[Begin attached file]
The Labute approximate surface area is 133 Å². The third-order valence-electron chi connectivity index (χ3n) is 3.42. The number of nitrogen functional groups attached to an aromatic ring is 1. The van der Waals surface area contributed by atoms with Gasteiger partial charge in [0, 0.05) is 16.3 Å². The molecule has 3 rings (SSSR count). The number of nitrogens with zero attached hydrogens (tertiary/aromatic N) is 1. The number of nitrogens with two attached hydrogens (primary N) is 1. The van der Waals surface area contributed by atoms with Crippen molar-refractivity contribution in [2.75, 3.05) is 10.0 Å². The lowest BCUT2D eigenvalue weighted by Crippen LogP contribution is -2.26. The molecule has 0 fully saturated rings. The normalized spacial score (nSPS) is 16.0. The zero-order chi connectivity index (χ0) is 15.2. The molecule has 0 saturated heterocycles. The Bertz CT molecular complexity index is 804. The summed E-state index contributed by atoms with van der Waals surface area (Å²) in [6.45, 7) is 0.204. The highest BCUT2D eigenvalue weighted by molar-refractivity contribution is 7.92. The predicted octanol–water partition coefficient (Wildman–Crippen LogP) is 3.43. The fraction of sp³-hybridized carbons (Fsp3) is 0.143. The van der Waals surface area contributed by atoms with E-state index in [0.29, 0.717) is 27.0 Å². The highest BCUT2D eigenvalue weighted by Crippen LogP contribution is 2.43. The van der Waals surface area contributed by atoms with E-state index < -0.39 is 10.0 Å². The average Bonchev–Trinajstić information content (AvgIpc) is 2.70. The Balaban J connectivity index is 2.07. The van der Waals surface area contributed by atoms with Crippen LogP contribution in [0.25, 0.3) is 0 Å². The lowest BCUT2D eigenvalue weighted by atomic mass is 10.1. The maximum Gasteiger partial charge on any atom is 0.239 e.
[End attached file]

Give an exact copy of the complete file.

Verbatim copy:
The Labute approximate surface area is 133 Å². The third-order valence-electron chi connectivity index (χ3n) is 3.42. The number of nitrogen functional groups attached to an aromatic ring is 1. The van der Waals surface area contributed by atoms with Gasteiger partial charge in [0, 0.05) is 16.3 Å². The molecule has 3 rings (SSSR count). The number of nitrogens with zero attached hydrogens (tertiary/aromatic N) is 1. The number of nitrogens with two attached hydrogens (primary N) is 1. The van der Waals surface area contributed by atoms with Crippen molar-refractivity contribution in [2.75, 3.05) is 10.0 Å². The lowest BCUT2D eigenvalue weighted by Crippen LogP contribution is -2.26. The molecule has 0 fully saturated rings. The normalized spacial score (nSPS) is 16.0. The zero-order chi connectivity index (χ0) is 15.2. The molecule has 0 saturated heterocycles. The Bertz CT molecular complexity index is 804. The summed E-state index contributed by atoms with van der Waals surface area (Å²) in [6.45, 7) is 0.204. The highest BCUT2D eigenvalue weighted by molar-refractivity contribution is 7.92. The predicted octanol–water partition coefficient (Wildman–Crippen LogP) is 3.43. The fraction of sp³-hybridized carbons (Fsp3) is 0.143. The van der Waals surface area contributed by atoms with E-state index in [0.29, 0.717) is 27.0 Å². The highest BCUT2D eigenvalue weighted by Crippen LogP contribution is 2.43. The van der Waals surface area contributed by atoms with E-state index < -0.39 is 10.0 Å². The average Bonchev–Trinajstić information content (AvgIpc) is 2.70. The Balaban J connectivity index is 2.07. The van der Waals surface area contributed by atoms with Crippen LogP contribution in [0.25, 0.3) is 0 Å². The lowest BCUT2D eigenvalue weighted by atomic mass is 10.1. The maximum Gasteiger partial charge on any atom is 0.239 e.